“nuisance” sturgeon onshore by the thousands and left them to dry, later to
be used as furnace fuel for steamships.
In the 1860s, that negative attitude changed. Canneries appeared in the
United States that could process sturgeon meat for markets elsewhere, and
caviar became a sought-after delicacy. A huge commercial sturgeon fishery
boomed throughout the Great Lakes, as well as in other large Ontario waters
such as lakes Nipissing, Nipigon and Simcoe, Lake of the Woods and the
Ottawa River. More than seven million kilograms of sturgeon were harvested
in Ontario at the peak of the fishery between 1885 and 1889. Then, with
spectacular suddenness, stocks collapsed. In the period from 1905 to 1909,
the catch fell to less than one-tenth of what it had been 20 years earlier.
The fish live up to 150 years, and females can take 33 years to become
sexually mature. Even then, they spawn only every four to nine years. (Males
mature somewhat earlier and spawn about twice as frequently.) As well, the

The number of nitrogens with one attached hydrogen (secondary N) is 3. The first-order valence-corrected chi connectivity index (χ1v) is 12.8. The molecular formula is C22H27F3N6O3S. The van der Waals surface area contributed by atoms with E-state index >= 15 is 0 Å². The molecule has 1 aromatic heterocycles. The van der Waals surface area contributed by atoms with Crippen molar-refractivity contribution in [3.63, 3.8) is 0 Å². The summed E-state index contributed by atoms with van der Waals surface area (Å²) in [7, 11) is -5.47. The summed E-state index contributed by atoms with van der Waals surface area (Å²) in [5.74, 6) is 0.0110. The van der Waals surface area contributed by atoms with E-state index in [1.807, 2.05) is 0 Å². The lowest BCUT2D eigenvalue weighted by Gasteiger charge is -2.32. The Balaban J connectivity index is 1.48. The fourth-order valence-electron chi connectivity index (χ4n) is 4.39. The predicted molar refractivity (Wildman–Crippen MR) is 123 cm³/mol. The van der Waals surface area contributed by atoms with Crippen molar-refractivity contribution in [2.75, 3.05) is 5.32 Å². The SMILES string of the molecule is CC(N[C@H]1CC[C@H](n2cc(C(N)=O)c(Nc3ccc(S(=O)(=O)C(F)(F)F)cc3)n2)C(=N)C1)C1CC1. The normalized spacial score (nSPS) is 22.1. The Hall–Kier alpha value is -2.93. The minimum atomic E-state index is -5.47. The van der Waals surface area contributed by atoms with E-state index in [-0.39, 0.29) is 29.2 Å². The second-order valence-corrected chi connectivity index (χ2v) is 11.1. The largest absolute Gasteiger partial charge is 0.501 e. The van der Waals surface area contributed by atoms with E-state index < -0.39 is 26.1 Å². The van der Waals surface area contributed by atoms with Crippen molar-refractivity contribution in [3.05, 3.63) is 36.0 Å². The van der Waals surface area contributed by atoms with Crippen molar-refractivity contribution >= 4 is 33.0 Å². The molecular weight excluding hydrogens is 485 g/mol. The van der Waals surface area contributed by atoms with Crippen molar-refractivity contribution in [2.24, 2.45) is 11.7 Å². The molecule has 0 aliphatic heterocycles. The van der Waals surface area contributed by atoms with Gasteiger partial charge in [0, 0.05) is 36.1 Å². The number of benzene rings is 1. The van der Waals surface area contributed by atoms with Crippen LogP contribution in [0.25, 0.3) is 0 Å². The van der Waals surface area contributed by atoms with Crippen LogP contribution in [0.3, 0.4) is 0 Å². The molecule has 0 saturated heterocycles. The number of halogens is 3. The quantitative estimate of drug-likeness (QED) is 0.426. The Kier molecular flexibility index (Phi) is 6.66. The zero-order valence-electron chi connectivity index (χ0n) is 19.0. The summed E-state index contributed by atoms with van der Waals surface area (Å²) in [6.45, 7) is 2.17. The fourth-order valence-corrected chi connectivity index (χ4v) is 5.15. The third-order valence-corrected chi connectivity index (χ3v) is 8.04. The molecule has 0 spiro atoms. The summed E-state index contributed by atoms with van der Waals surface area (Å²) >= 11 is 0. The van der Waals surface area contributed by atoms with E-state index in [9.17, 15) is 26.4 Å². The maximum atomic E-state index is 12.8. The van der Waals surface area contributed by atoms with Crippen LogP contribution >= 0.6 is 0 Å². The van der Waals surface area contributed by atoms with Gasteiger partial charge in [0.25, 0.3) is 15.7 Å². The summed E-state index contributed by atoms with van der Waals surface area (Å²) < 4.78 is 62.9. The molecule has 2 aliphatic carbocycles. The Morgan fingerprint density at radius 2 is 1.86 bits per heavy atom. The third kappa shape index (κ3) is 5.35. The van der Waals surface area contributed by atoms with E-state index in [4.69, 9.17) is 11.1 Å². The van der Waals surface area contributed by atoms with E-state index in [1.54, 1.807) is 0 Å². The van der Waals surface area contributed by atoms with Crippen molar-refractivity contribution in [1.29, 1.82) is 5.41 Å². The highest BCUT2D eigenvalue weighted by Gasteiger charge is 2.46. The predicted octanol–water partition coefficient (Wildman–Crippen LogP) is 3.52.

potential mothers remain in spawning condition for only a short time, and
they reabsorb their eggs if no suitable sites on which to deposit them are
While dams have been clearly linked in the past to
reductions in sturgeon populations, including the collapse of sturgeon
stocks in Lake St. Francis (which has dams at both ends) and declines on
parts of the heavily developed Ottawa River, they’re not the only pressures
on lake sturgeon. Climate change may warm some waters above the cool
temperatures spawn need to hatch, and water pollution threatens to poison
the eggs. Invasive sea lamprey prey on adult sturgeon, but efforts to
control the lamprey are proving to be hazardous to sturgeon as well: the
chemical used to kill young lamprey in streams can also affect the
struggling fry of sturgeon. While invading mussels and gobies are a source
of food for sturgeon, gobies also eat sturgeon eggs and mussels cover and
spoil the pebbly spawn beds.
Nevertheless, dams are of most concern, if only because of the very real
potential that the problem is about to get much worse.
Although sturgeon have difficulty climbing dam “fish ladders,” such as those
used in the United States and Quebec to help eels, other possible mitigation
methods include managing downstream, sturgeon-friendly water levels, flows
and habitat; physically trapping and transporting the fish past the
barriers; or simply choosing to locate projects on other rivers, where their
effects will be less disruptive to sturgeon.